Burke Says Party Knew Expelling in 2012 Could Have Had Negative Consequences

Nazim Burke

by Linda Straker

Nazim Burke, re-elected political leader of the National Democratic Congress (NDC) has disclosed that the decision made by the party in 2012 to expel a number of executive members during its convention, was aimed at getting riding of ‘cancerous elements’ with the understanding that the action could have affected its possibilities to regain power in the 2013 General Election.

Addressing hundreds of supporters at a rally following the party’s convention on Sunday, Burke who was given another 3-year mandate as political leader, said that at the time the NDC was facing internal challenges from some who had decided that they were prepared to destroy the party if they were unable to control it.

In 2012 the NDC convention expelled 12 prominent members including elected Members of Parliament Peter David, Joseph Gilbert, Glynnis Roberts, and founding members.

“The stark choice in our party, brothers and sisters back then, was whether to go to the party seeking a mandate under false pretences that we were a united organisation or whether we should immediately rid ourselves of those cancerous elements in our party, knowing full well that it will reduce our chances of winning the next election, and it would weaken our organisation,” he said.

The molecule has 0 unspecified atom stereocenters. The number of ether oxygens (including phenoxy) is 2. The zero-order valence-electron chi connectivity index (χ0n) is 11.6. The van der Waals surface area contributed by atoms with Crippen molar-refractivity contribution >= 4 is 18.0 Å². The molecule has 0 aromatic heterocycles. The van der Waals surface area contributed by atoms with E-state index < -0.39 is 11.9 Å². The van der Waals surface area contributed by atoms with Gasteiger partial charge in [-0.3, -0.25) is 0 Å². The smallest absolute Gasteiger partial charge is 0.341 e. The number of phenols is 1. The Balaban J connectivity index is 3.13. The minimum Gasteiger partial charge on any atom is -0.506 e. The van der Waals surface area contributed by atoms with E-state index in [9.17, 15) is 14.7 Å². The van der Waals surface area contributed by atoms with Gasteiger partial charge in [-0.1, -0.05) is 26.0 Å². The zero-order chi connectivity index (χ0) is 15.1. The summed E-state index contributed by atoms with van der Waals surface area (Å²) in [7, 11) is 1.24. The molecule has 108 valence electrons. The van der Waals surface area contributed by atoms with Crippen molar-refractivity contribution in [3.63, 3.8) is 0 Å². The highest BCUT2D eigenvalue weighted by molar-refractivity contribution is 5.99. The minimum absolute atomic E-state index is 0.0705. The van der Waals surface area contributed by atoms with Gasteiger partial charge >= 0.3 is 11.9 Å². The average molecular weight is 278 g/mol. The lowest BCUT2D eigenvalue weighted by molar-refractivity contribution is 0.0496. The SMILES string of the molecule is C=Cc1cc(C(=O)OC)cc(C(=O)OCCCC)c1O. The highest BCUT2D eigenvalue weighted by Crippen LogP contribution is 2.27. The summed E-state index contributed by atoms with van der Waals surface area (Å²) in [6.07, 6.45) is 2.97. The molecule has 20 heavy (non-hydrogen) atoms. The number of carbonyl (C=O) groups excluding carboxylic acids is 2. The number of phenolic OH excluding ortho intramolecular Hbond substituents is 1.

“Faced with that choice sisters and brothers,” he continued, “we chose to expel; we elected to expel them from our party. We did so, confident of the fact that even though we ran the risk of losing the election, we knew that we were going to protect the NDC brand. We knew that we were going to protect the face of our party and that we will live to fight another day and to contest future elections,” he told the cheering crowd.

“Today as I stand before you, I can say confidently that we feel vindicated by that decision; today our party is more united than it has ever been. Today, sisters and brothers, our party is stronger than it has ever been, today our party is more focused than it has ever been,” he said, while admitting the party had to undergo rebuilding its support base.

“4 years ago, they gave up on our party for dead. Today, sisters and brothers, those who were preparing for our funeral are now playing with they own carcasses. Our engine is greased, and all revved up to contest the upcoming elections,” he said.

Describing the upcoming election as one of the most important in the history of Grenada, Burke, who is seeking to regain the St George’s North-east constituency, said that election which is constitutionally due no later than mid-2018, will decide whether the country will continue to go down the road of “hopelessness and despair” or whether or not the people will decide to turn around and bring hope to our young people.

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